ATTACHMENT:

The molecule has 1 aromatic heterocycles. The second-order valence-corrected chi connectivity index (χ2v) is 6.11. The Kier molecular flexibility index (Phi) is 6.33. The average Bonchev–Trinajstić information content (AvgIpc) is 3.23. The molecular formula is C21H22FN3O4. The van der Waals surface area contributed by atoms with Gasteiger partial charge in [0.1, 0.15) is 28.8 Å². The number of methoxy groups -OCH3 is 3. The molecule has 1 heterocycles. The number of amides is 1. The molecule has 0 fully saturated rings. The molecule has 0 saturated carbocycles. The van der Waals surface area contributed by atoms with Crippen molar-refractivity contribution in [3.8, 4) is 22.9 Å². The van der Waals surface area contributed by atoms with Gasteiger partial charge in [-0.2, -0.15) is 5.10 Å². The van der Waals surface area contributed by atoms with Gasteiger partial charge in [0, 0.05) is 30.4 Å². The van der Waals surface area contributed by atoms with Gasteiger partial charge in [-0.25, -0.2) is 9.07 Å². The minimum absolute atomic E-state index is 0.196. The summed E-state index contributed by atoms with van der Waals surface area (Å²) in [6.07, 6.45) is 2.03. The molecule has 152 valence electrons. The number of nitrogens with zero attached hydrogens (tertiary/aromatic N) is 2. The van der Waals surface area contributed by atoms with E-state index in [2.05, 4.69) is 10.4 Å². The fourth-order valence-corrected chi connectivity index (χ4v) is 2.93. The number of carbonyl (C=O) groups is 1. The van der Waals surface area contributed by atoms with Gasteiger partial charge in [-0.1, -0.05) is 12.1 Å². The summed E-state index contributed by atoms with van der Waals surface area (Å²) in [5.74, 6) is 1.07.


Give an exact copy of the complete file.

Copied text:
The molecule has 1 aromatic heterocycles. The second-order valence-corrected chi connectivity index (χ2v) is 6.11. The Kier molecular flexibility index (Phi) is 6.33. The average Bonchev–Trinajstić information content (AvgIpc) is 3.23. The molecular formula is C21H22FN3O4. The van der Waals surface area contributed by atoms with Gasteiger partial charge in [0.1, 0.15) is 28.8 Å². The number of methoxy groups -OCH3 is 3. The molecule has 1 heterocycles. The number of amides is 1. The molecule has 0 fully saturated rings. The molecule has 0 saturated carbocycles. The van der Waals surface area contributed by atoms with Crippen molar-refractivity contribution in [3.8, 4) is 22.9 Å². The van der Waals surface area contributed by atoms with Gasteiger partial charge in [-0.2, -0.15) is 5.10 Å². The van der Waals surface area contributed by atoms with Gasteiger partial charge in [0, 0.05) is 30.4 Å². The van der Waals surface area contributed by atoms with Gasteiger partial charge in [-0.25, -0.2) is 9.07 Å². The minimum absolute atomic E-state index is 0.196. The summed E-state index contributed by atoms with van der Waals surface area (Å²) in [6.07, 6.45) is 2.03. The molecule has 152 valence electrons. The number of nitrogens with zero attached hydrogens (tertiary/aromatic N) is 2. The van der Waals surface area contributed by atoms with E-state index in [2.05, 4.69) is 10.4 Å². The fourth-order valence-corrected chi connectivity index (χ4v) is 2.93. The number of carbonyl (C=O) groups is 1. The van der Waals surface area contributed by atoms with Gasteiger partial charge in [-0.1, -0.05) is 12.1 Å². The summed E-state index contributed by atoms with van der Waals surface area (Å²) in [5.74, 6) is 1.07.